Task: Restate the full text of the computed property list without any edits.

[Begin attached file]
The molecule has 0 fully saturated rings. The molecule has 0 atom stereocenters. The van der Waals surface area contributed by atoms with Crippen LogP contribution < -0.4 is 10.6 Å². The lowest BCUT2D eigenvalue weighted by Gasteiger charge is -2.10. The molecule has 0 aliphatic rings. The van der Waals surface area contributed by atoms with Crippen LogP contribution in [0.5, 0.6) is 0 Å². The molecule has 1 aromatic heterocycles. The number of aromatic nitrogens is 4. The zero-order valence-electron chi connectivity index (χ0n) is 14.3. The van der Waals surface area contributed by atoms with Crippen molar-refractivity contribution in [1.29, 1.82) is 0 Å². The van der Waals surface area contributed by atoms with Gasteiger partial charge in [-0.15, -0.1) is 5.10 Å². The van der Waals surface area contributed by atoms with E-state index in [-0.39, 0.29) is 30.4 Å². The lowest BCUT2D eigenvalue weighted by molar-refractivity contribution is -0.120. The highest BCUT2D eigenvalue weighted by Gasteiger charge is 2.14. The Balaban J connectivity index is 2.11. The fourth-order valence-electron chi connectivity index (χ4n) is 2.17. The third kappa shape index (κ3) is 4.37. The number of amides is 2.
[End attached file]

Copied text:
The molecule has 0 fully saturated rings. The molecule has 0 atom stereocenters. The van der Waals surface area contributed by atoms with Crippen LogP contribution < -0.4 is 10.6 Å². The lowest BCUT2D eigenvalue weighted by Gasteiger charge is -2.10. The molecule has 0 aliphatic rings. The van der Waals surface area contributed by atoms with Crippen LogP contribution in [0.5, 0.6) is 0 Å². The molecule has 1 aromatic heterocycles. The number of aromatic nitrogens is 4. The zero-order valence-electron chi connectivity index (χ0n) is 14.3. The van der Waals surface area contributed by atoms with Crippen molar-refractivity contribution in [1.29, 1.82) is 0 Å². The van der Waals surface area contributed by atoms with Gasteiger partial charge in [-0.15, -0.1) is 5.10 Å². The van der Waals surface area contributed by atoms with E-state index in [-0.39, 0.29) is 30.4 Å². The lowest BCUT2D eigenvalue weighted by molar-refractivity contribution is -0.120. The highest BCUT2D eigenvalue weighted by Gasteiger charge is 2.14. The Balaban J connectivity index is 2.11. The fourth-order valence-electron chi connectivity index (χ4n) is 2.17. The third kappa shape index (κ3) is 4.37. The number of amides is 2.